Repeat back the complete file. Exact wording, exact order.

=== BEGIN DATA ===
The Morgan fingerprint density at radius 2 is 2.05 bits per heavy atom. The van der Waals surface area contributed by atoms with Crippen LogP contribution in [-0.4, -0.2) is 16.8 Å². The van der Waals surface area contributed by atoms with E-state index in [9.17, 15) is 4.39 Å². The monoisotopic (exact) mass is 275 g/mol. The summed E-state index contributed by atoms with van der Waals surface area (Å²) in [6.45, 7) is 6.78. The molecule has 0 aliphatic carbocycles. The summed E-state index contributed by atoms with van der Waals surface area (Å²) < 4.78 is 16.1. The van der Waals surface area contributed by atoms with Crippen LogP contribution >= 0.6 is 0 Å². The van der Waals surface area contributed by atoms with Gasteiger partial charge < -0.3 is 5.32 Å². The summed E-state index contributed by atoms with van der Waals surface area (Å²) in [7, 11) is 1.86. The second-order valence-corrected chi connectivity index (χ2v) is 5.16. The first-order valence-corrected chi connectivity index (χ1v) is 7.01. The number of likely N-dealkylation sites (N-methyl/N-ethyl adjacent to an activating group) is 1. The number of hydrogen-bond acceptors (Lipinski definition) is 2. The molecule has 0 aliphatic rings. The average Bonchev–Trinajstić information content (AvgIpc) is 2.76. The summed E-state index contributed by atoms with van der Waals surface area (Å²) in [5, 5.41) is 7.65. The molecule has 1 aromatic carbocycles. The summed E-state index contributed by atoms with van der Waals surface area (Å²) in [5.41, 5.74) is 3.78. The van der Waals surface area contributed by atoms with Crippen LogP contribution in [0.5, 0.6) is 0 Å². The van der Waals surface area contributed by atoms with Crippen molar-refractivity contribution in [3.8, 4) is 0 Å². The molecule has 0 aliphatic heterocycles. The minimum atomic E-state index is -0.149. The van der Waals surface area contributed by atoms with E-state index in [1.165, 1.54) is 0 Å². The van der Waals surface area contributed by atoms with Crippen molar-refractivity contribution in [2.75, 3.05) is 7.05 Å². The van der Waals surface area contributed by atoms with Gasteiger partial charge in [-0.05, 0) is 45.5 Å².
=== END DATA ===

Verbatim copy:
The Morgan fingerprint density at radius 2 is 2.05 bits per heavy atom. The van der Waals surface area contributed by atoms with Crippen LogP contribution in [-0.4, -0.2) is 16.8 Å². The van der Waals surface area contributed by atoms with E-state index in [9.17, 15) is 4.39 Å². The monoisotopic (exact) mass is 275 g/mol. The summed E-state index contributed by atoms with van der Waals surface area (Å²) in [6.45, 7) is 6.78. The molecule has 0 aliphatic carbocycles. The summed E-state index contributed by atoms with van der Waals surface area (Å²) < 4.78 is 16.1. The van der Waals surface area contributed by atoms with Crippen LogP contribution >= 0.6 is 0 Å². The van der Waals surface area contributed by atoms with Gasteiger partial charge < -0.3 is 5.32 Å². The summed E-state index contributed by atoms with van der Waals surface area (Å²) in [7, 11) is 1.86. The second-order valence-corrected chi connectivity index (χ2v) is 5.16. The first-order valence-corrected chi connectivity index (χ1v) is 7.01. The number of likely N-dealkylation sites (N-methyl/N-ethyl adjacent to an activating group) is 1. The number of hydrogen-bond acceptors (Lipinski definition) is 2. The molecule has 0 aliphatic rings. The average Bonchev–Trinajstić information content (AvgIpc) is 2.76. The summed E-state index contributed by atoms with van der Waals surface area (Å²) in [5, 5.41) is 7.65. The molecule has 1 aromatic carbocycles. The summed E-state index contributed by atoms with van der Waals surface area (Å²) in [5.41, 5.74) is 3.78. The van der Waals surface area contributed by atoms with Crippen LogP contribution in [0.5, 0.6) is 0 Å². The van der Waals surface area contributed by atoms with Crippen molar-refractivity contribution in [3.8, 4) is 0 Å². The molecule has 0 aliphatic heterocycles. The minimum atomic E-state index is -0.149. The van der Waals surface area contributed by atoms with E-state index in [1.165, 1.54) is 0 Å². The van der Waals surface area contributed by atoms with Crippen molar-refractivity contribution in [2.75, 3.05) is 7.05 Å². The van der Waals surface area contributed by atoms with Gasteiger partial charge in [-0.05, 0) is 45.5 Å².